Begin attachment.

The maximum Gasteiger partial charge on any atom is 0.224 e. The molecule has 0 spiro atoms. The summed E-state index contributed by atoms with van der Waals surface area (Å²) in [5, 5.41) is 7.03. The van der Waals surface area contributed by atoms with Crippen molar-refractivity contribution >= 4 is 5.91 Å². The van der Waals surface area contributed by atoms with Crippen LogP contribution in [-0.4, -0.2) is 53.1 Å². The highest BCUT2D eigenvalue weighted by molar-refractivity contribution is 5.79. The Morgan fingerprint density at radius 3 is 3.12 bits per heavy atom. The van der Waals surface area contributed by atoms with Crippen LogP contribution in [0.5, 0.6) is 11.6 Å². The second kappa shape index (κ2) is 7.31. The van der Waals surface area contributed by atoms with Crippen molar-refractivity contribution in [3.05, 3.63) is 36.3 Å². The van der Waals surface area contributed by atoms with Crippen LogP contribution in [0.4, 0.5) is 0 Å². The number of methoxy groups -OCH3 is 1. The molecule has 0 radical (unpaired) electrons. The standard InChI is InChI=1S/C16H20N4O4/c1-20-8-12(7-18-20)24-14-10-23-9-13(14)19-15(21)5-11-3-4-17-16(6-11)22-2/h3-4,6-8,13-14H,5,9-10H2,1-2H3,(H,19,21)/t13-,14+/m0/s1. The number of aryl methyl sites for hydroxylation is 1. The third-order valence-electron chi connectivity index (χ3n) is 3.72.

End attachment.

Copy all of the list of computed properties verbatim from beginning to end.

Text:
The maximum Gasteiger partial charge on any atom is 0.224 e. The molecule has 0 spiro atoms. The summed E-state index contributed by atoms with van der Waals surface area (Å²) in [5, 5.41) is 7.03. The van der Waals surface area contributed by atoms with Crippen molar-refractivity contribution >= 4 is 5.91 Å². The van der Waals surface area contributed by atoms with Crippen LogP contribution in [-0.4, -0.2) is 53.1 Å². The highest BCUT2D eigenvalue weighted by molar-refractivity contribution is 5.79. The Morgan fingerprint density at radius 3 is 3.12 bits per heavy atom. The van der Waals surface area contributed by atoms with Crippen LogP contribution in [0.5, 0.6) is 11.6 Å². The second kappa shape index (κ2) is 7.31. The van der Waals surface area contributed by atoms with Crippen molar-refractivity contribution in [3.05, 3.63) is 36.3 Å². The van der Waals surface area contributed by atoms with Crippen LogP contribution in [0.4, 0.5) is 0 Å². The number of methoxy groups -OCH3 is 1. The molecule has 0 radical (unpaired) electrons. The standard InChI is InChI=1S/C16H20N4O4/c1-20-8-12(7-18-20)24-14-10-23-9-13(14)19-15(21)5-11-3-4-17-16(6-11)22-2/h3-4,6-8,13-14H,5,9-10H2,1-2H3,(H,19,21)/t13-,14+/m0/s1. The number of aryl methyl sites for hydroxylation is 1. The third-order valence-electron chi connectivity index (χ3n) is 3.72.